MICHAEL YABSLEY, FORMER FEDERAL LIBERAL PARTY HONORARY TREASURER: Look you know they are clearly um the key players in New South Wales. Um I would be less than frank if I didn’t say that um you know I, I think it’s I think it’s time for the for the serving faction leaders to vacate the field. Um that that is really a prerequisite for…
MARIAN WILKINSON: And who are they?
MICHAEL YABSELEY: Well you mentioned Michael Photios and Nick Campbell both of whom I know well. Um I don’t necessarily attribute ill intent to them. I think they are caught up in something that has been going on now for a long period of time. They have been leading the charge and I think any honest appraisal would point to the fact that um it is it it creates real problems as far as the Liberal Party is concerned.
MARIAN WILKINSON: Michael Photios and Nick Campbell are key players in two highly influential lobbying firms. PremierState Consulting in NSW; and CapitalHill Advisory in Canberra. Their long list of Canberra clients have interests in pharmaceuticals, sports betting and Australia’s detention centres – all dealing with the federal government.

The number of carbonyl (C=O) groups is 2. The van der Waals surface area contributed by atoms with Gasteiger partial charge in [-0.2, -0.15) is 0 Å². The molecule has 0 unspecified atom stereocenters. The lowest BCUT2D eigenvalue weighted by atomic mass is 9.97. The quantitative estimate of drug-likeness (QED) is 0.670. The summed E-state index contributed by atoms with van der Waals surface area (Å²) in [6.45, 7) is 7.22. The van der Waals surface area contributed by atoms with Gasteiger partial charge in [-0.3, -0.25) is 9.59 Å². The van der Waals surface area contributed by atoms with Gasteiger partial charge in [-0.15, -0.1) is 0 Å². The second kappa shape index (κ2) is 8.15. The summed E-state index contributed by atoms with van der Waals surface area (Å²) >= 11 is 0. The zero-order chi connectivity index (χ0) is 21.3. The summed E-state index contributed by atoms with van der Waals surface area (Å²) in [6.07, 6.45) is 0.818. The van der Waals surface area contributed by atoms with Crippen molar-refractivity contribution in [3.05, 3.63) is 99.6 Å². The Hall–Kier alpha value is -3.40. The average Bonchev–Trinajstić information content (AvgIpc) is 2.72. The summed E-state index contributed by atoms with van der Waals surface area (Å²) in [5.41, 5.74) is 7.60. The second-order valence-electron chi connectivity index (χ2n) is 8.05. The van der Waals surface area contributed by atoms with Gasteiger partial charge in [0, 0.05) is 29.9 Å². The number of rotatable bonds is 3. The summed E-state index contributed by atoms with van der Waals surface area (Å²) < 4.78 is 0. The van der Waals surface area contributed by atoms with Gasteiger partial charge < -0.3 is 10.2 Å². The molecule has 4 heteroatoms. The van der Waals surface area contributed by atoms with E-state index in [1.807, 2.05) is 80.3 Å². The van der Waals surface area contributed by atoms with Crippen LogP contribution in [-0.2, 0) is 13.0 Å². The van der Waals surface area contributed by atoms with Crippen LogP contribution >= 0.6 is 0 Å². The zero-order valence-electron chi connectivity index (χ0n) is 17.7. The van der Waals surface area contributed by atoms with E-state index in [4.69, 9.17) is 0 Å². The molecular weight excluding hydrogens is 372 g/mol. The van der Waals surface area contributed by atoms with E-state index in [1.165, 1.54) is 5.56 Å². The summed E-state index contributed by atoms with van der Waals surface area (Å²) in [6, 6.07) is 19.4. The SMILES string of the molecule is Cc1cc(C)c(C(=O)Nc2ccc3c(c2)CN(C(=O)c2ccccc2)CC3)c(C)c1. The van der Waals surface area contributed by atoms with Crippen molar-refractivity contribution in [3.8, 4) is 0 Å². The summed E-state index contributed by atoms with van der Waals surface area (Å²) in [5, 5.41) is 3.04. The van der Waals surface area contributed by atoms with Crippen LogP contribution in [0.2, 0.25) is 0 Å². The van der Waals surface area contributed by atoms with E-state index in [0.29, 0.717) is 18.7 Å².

MARIAN WILKINSON: Both of them have a very big client list in Canberra of a lot of important companies dealing with the Federal government. Is that a problem?
MICHAEL YABSELEY: Er yes I I think it it creates a perception um of of insiders um being able to get access or being able to exert influence and I think that is um a very ah unfortunate and difficult situation for them and for the Liberal Party.
MARIAN WILKINSON: Abbott’s campaign will destabilise the Liberal Party right in Turnbull’s backyard. But he has support from unlikely quarters. The party’s former federal treasurer, Michael Yabsley, is a supporter of Malcolm Turnbull. But he is also going public over the influence of big lobbyists in the NSW Liberal Party.